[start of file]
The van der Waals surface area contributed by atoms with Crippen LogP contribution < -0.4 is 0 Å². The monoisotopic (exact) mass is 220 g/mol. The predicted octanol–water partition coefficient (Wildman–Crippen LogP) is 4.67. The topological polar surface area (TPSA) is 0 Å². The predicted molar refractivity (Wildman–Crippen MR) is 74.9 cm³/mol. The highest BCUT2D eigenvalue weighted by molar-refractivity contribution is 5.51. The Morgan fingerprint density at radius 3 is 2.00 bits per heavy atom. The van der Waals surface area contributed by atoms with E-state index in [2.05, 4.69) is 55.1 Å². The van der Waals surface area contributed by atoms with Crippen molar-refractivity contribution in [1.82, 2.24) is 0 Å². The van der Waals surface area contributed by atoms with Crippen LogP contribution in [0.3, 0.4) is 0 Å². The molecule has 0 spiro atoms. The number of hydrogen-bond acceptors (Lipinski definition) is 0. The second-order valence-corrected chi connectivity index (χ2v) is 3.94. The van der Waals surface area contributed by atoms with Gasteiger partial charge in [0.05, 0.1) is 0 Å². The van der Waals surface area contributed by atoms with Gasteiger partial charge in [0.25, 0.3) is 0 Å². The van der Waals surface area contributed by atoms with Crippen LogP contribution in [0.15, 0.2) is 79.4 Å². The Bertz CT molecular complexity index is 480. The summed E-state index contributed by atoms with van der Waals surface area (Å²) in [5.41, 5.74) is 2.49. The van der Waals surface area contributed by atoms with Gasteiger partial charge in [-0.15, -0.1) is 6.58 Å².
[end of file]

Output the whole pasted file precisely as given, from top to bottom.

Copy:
The van der Waals surface area contributed by atoms with Crippen LogP contribution < -0.4 is 0 Å². The monoisotopic (exact) mass is 220 g/mol. The predicted octanol–water partition coefficient (Wildman–Crippen LogP) is 4.67. The topological polar surface area (TPSA) is 0 Å². The predicted molar refractivity (Wildman–Crippen MR) is 74.9 cm³/mol. The highest BCUT2D eigenvalue weighted by molar-refractivity contribution is 5.51. The Morgan fingerprint density at radius 3 is 2.00 bits per heavy atom. The van der Waals surface area contributed by atoms with E-state index in [2.05, 4.69) is 55.1 Å². The van der Waals surface area contributed by atoms with Crippen molar-refractivity contribution in [1.82, 2.24) is 0 Å². The van der Waals surface area contributed by atoms with Crippen LogP contribution in [0.3, 0.4) is 0 Å². The molecule has 0 spiro atoms. The number of hydrogen-bond acceptors (Lipinski definition) is 0. The second-order valence-corrected chi connectivity index (χ2v) is 3.94. The van der Waals surface area contributed by atoms with Gasteiger partial charge in [0.05, 0.1) is 0 Å². The van der Waals surface area contributed by atoms with Gasteiger partial charge in [0.25, 0.3) is 0 Å². The van der Waals surface area contributed by atoms with Crippen LogP contribution in [0.15, 0.2) is 79.4 Å². The Bertz CT molecular complexity index is 480. The summed E-state index contributed by atoms with van der Waals surface area (Å²) in [5.41, 5.74) is 2.49. The van der Waals surface area contributed by atoms with Gasteiger partial charge in [-0.15, -0.1) is 6.58 Å².